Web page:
22 May 2024

Review: Hit Me Hard and Soft by Billie Eilish

From The Sampler, 10:59 am on 22 May 2024
Billie Eilish

Photo: Petros Studio

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We’re living through the most self-reflexive time in history. It’s not enough to make art, the art has to be about the art. The internet and its subsequent scrutiny has ensured it.

Blockbuster movies make jokes about their far-fetched plots; TV shows try to out-twist predictions made on Reddit; and pop records trade on listener’s knowledge of the musician’s public persona. Everything has a mirror held up to it by its own creators.

Billie Eilish was famous before she’d even released her debut album, and subsequently it and its follow up were about the experience of being a teenage global superstar. That continues on her latest, Hit Me Hard and Soft, which, alongside the lashings of irony, continues to show Eilish and her brother Finneas O’Connell as pop purveyors miles ahead of their contemporaries.

‘Birds of a Feather’ might be the purest pop confection here, a ray of light in the midst of Eilish’s usual mix of moodiness and menace. Finneas’ arrangements always go above merely supporting his sister’s vocal - here the rapidly plucked bassline is the song’s secret weapon - and Billie is seemingly unable to perform with less than 100 percent conviction.

Her vocal occasionally creeps away from its trademark whisper, an approach I associate with the way the pair make albums at home, with the volume turned down accordingly. Funded by LA showbiz parents, their aesthetic borrows from DIY artists who home-recorded because it was cheap, but the siblings use it to great effect.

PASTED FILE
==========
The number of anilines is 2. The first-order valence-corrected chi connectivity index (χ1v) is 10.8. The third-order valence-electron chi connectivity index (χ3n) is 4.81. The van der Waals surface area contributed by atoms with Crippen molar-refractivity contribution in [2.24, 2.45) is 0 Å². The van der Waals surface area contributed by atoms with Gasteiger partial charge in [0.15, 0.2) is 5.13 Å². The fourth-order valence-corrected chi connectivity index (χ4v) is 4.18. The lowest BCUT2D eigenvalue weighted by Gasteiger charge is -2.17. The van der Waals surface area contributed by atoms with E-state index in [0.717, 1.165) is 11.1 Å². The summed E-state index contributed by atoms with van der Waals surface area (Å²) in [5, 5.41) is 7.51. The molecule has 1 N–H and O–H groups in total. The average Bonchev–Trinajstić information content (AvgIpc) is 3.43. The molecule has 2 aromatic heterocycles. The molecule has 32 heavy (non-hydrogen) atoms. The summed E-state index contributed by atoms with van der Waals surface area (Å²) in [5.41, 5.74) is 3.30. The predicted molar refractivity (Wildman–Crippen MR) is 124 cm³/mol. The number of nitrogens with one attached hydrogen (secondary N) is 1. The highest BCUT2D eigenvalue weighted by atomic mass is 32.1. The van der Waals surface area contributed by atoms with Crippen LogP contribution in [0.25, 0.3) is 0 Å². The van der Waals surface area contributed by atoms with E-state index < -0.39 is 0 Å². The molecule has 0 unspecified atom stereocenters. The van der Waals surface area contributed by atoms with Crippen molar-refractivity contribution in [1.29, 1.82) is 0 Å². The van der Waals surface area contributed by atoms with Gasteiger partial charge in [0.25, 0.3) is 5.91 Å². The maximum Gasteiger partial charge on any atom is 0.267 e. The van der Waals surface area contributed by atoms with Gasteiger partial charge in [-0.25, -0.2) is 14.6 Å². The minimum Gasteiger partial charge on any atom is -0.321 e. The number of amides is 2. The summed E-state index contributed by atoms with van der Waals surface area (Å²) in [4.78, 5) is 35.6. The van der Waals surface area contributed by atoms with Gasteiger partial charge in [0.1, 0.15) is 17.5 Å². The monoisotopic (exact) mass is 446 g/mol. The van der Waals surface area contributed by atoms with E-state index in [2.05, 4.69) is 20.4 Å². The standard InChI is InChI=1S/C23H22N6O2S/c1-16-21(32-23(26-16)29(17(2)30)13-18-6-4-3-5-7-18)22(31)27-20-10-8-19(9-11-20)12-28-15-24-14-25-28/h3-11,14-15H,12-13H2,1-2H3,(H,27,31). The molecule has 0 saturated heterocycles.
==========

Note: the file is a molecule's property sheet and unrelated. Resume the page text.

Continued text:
The first time I properly heard Eilish’s music, it was at the insistence of an RNZ sound engineer, who prompted me to listen on headphones.

The music here still has plenty of attention to detail, but if anything, slightly less showy production. On songs like ‘Chihiro’, I’m taken with the effort to be quiet, not just vocally, but in the gently played bassline, and drums that scratch rather than crack. 

It’s named after the protagonist of Hayao Miyazaki’s Spirited Away, but despite plenty of fan attempts to map its lyrics to the movie, they’re pretty vague. 

Much more cutting are the words in opening track ‘Skinny’. She started the last album with ‘Getting Older’, which featured the line “things I once enjoyed, just keep me employed now”, and here it’s another song that deals head on with her fame. 

She sings, “people say I look happy/ Just because I got skinny/ But the old me is still me, and maybe the real me/ And I think she's pretty”.

It's candid and cutting, and quite heartbreaking. She goes on, “the internet is hungry for the meanest kinda funny/ And somebody's gotta feed it.”

Meanwhile ‘The Greatest’ seems to concern an ex, but its late-song pivot into power-ballad draws ironies between the singer’s fame and her love life. When she calls herself “the greatest”, it's firmly tongue in cheek.

That song features an external drummer, as well as a string section, both of which are new additions for Billie and Finneas as they carefully broaden their sound. 

The pair still come across as quite genuine, removed from the studio system, and honestly, quite weird, which I think benefits them both greatly. They also have streams in the billions, and have won two Oscars. 

The album’s most meta touch comes right at its conclusion, when a voice says “when can I hear the next one?”. Eilish, who famously finds albums very challenging to make, knows that nothing will ever satisfy her public. And they know that she knows that.